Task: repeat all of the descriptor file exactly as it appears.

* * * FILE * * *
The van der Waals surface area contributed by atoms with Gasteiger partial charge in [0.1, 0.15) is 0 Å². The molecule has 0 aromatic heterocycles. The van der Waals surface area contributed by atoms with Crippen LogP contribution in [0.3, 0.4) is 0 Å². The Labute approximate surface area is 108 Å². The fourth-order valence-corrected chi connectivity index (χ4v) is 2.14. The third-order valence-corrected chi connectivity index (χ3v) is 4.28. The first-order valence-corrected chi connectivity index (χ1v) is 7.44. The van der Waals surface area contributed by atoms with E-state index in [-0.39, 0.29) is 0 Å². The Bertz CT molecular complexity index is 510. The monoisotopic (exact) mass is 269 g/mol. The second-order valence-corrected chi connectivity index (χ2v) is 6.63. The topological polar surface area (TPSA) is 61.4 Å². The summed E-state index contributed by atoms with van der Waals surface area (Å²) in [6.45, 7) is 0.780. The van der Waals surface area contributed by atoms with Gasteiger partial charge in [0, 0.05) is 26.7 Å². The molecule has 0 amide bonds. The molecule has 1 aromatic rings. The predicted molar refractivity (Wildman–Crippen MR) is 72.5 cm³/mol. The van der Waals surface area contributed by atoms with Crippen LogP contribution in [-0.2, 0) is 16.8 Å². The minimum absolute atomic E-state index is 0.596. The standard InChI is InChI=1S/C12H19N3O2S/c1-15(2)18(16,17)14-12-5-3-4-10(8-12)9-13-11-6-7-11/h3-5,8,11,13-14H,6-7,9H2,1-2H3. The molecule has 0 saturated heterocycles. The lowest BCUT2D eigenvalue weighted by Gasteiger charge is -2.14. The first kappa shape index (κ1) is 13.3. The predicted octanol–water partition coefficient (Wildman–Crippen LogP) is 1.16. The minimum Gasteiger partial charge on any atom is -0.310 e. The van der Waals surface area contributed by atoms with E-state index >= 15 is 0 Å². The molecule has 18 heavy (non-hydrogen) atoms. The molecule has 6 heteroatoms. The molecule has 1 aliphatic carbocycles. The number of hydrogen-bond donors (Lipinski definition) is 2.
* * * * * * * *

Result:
The van der Waals surface area contributed by atoms with Gasteiger partial charge in [0.1, 0.15) is 0 Å². The molecule has 0 aromatic heterocycles. The van der Waals surface area contributed by atoms with Crippen LogP contribution in [0.3, 0.4) is 0 Å². The Labute approximate surface area is 108 Å². The fourth-order valence-corrected chi connectivity index (χ4v) is 2.14. The third-order valence-corrected chi connectivity index (χ3v) is 4.28. The first-order valence-corrected chi connectivity index (χ1v) is 7.44. The van der Waals surface area contributed by atoms with E-state index in [-0.39, 0.29) is 0 Å². The Bertz CT molecular complexity index is 510. The monoisotopic (exact) mass is 269 g/mol. The second-order valence-corrected chi connectivity index (χ2v) is 6.63. The topological polar surface area (TPSA) is 61.4 Å². The summed E-state index contributed by atoms with van der Waals surface area (Å²) in [6.45, 7) is 0.780. The van der Waals surface area contributed by atoms with Gasteiger partial charge in [0, 0.05) is 26.7 Å². The molecule has 0 amide bonds. The molecule has 1 aromatic rings. The predicted molar refractivity (Wildman–Crippen MR) is 72.5 cm³/mol. The van der Waals surface area contributed by atoms with Crippen LogP contribution in [-0.2, 0) is 16.8 Å². The minimum absolute atomic E-state index is 0.596. The standard InChI is InChI=1S/C12H19N3O2S/c1-15(2)18(16,17)14-12-5-3-4-10(8-12)9-13-11-6-7-11/h3-5,8,11,13-14H,6-7,9H2,1-2H3. The molecule has 0 saturated heterocycles. The lowest BCUT2D eigenvalue weighted by Gasteiger charge is -2.14. The first kappa shape index (κ1) is 13.3. The predicted octanol–water partition coefficient (Wildman–Crippen LogP) is 1.16. The minimum Gasteiger partial charge on any atom is -0.310 e. The van der Waals surface area contributed by atoms with E-state index >= 15 is 0 Å². The molecule has 18 heavy (non-hydrogen) atoms. The molecule has 6 heteroatoms. The molecule has 1 aliphatic carbocycles. The number of hydrogen-bond donors (Lipinski definition) is 2.